It didn't miss by much, though.
Ultimately finishing third in the BCS standings, the Bearcats were potentially on their way to a championship game for a few fleeting moments. However, No. 2 Texas benefited from a replay review at the end of its Big 12 championship game to put 1 second back on the clock, and the Longhorns connected on a 46-yard field goal as time expired to come away with a 13-12 win and a ticket to Pasadena to take on top-ranked Alabama.
Despite the hiring of Jones, Quinn will still be charged with the responsibility of rallying his players from a whirlwind lead-up to this game. An assistant of Kelly's for the past 22 years, Quinn oversaw the Bearcats signature no-huddle spread offense which was responsible for 7.28 yards per play -- second in the nation to Nevada (7.48), but against a much tougher schedule.
"Our focus is to congratulate them for being 12-0 and getting them ready for the Sugar Bowl," Quinn said. "We've circled the wagons. Sometimes, it feels like you're drinking water through a fire hose. ... The message isn't changing. It's just coming from a different voice."
Before Jones takes over, that voice will be Quinn's but only temporarily. He's headed to coach Buffalo after this contest.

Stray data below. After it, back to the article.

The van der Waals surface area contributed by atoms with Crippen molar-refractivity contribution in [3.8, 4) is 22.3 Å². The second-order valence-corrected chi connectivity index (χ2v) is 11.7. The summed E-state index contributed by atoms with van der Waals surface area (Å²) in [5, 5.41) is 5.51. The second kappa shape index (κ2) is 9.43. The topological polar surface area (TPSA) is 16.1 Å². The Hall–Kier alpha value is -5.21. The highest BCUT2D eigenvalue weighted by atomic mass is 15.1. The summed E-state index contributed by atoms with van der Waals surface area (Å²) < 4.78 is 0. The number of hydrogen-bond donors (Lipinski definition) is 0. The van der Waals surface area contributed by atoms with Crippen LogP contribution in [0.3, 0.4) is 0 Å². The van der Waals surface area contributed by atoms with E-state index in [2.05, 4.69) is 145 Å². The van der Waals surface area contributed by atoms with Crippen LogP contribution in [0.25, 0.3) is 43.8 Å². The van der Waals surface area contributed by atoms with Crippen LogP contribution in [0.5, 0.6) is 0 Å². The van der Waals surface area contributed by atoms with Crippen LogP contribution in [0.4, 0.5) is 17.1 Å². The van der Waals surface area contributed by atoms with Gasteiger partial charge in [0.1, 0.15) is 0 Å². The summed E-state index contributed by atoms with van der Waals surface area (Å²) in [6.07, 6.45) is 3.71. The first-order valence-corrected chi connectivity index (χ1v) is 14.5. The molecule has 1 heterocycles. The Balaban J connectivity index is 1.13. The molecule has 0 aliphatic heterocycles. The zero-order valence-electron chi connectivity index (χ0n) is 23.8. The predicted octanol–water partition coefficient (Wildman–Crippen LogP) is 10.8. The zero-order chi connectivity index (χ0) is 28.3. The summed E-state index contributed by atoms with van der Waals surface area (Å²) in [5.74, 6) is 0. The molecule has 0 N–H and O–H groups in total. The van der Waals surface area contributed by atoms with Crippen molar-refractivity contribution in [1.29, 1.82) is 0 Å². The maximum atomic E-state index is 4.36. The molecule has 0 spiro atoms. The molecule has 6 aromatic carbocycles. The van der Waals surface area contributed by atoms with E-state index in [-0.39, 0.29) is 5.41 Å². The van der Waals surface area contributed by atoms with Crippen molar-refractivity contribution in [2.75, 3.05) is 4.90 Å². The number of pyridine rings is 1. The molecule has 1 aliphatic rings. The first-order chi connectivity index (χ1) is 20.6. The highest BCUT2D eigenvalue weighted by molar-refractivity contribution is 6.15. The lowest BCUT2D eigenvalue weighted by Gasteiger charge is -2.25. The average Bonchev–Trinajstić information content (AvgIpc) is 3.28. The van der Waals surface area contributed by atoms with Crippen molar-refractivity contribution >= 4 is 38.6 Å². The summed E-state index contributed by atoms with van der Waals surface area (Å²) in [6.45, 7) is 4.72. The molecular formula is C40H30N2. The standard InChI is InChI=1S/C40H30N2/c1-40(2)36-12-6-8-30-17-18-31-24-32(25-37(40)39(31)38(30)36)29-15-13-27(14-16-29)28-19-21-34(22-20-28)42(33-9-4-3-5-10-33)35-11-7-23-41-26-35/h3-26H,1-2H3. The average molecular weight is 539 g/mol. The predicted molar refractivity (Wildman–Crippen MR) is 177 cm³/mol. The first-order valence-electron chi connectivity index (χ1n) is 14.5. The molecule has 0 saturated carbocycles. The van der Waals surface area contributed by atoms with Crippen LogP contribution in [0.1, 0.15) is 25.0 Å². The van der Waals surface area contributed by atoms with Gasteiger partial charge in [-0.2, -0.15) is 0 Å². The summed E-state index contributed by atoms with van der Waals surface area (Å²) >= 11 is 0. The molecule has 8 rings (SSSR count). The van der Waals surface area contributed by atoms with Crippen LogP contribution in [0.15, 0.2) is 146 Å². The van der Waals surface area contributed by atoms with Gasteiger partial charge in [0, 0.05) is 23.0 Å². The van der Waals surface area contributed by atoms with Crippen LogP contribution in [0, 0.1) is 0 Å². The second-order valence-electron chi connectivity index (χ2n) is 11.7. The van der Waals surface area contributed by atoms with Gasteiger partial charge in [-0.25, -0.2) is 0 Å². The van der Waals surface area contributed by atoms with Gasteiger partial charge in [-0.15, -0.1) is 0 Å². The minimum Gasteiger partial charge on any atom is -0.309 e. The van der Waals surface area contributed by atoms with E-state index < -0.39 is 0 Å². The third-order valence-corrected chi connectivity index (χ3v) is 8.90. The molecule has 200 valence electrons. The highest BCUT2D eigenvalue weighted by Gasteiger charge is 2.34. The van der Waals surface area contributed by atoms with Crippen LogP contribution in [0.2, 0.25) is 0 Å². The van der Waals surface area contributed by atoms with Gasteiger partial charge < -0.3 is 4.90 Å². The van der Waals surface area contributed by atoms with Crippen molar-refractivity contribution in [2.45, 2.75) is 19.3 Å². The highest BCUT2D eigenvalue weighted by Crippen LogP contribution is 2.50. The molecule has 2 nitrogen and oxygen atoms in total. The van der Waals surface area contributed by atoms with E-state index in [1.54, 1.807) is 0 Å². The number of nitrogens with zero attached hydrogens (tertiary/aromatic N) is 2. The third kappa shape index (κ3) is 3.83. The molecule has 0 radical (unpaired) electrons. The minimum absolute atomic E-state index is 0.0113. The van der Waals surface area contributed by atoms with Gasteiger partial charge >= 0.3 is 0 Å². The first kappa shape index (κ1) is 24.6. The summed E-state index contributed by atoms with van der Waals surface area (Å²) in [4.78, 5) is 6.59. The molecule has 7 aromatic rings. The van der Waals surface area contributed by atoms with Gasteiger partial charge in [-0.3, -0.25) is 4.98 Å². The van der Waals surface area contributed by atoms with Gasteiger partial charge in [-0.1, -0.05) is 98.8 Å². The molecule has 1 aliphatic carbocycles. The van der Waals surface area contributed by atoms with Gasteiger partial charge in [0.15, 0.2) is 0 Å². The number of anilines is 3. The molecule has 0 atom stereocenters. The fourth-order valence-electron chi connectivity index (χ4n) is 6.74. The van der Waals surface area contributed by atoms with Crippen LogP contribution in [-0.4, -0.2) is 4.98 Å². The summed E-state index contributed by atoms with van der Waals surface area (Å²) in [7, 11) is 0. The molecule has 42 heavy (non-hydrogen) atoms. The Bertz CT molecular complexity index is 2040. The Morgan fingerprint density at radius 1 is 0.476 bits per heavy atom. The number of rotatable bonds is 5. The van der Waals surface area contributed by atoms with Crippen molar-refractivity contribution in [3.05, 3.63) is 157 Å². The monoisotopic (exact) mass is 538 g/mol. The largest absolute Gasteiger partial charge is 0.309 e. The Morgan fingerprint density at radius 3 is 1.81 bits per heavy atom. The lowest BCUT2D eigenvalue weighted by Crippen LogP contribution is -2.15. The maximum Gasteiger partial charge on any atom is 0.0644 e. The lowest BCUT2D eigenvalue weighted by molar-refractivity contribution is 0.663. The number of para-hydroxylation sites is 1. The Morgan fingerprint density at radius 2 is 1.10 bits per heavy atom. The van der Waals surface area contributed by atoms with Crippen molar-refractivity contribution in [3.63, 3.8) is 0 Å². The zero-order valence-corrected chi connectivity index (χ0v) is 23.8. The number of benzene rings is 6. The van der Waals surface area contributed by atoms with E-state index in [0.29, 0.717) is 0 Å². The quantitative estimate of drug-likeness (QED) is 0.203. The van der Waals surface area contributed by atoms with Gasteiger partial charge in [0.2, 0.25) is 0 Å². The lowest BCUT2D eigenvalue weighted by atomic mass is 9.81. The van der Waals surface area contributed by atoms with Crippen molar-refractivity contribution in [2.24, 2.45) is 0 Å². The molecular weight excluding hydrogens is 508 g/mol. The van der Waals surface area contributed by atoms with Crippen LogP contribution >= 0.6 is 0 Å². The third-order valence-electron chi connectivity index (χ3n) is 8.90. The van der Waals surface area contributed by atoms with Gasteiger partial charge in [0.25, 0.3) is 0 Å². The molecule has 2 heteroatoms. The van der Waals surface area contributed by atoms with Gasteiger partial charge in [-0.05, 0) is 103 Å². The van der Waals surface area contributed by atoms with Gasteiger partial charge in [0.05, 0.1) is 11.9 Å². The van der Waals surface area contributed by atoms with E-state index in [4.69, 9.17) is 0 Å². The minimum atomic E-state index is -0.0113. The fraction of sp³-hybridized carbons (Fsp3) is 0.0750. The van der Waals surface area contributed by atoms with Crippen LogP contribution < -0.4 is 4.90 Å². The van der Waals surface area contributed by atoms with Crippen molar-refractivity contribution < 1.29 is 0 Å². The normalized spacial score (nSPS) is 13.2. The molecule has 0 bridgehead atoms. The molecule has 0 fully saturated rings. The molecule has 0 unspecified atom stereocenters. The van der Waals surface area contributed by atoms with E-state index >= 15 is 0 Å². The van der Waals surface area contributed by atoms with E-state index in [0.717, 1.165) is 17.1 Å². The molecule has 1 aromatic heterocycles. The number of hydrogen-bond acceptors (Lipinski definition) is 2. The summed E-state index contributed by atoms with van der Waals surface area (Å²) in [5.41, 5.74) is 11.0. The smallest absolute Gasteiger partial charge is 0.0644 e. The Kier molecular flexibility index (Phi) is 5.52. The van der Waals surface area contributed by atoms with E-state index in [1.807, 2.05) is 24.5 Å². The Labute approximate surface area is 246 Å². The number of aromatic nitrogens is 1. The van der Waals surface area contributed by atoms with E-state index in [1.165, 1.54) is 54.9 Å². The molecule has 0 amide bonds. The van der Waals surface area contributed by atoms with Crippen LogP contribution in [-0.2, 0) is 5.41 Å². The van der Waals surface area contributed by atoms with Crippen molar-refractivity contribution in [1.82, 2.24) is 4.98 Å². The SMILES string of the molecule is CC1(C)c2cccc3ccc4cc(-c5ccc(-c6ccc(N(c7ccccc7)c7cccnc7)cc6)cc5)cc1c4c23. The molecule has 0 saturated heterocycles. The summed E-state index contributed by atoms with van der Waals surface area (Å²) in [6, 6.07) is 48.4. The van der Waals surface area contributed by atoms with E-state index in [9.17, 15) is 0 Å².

Dealing with such distractions before taking on any team would be a challenge. But faced with such obstacles prior to a matchup against college football's marquee player and defending national champion may seem downright unfair.
Tim Tebow will close the curtain on one of the greatest careers college football has ever seen, but he does so coming off a disappointing loss in the SEC title game, squashing any chance of a fairy-tale ending.
Still, the accomplishments of college football's poster boy are overwhelming: one Heisman Trophy, two national titles, 56 rushing touchdowns, 85 passing scores, 2,896 rushing yards and 8,803 passing yards. But there's little doubt he'd sacrifice those gaudy numbers for a rematch against Alabama.
"I don't think you're over a loss. It's going to hurt, probably will hurt for a while," Tebow said. "I think we're over the point where we're feeling sorry for ourselves and we're getting back to working, working hard and just getting better."
Meyer promised Florida will be driven to end the Tebow era in fitting fashion.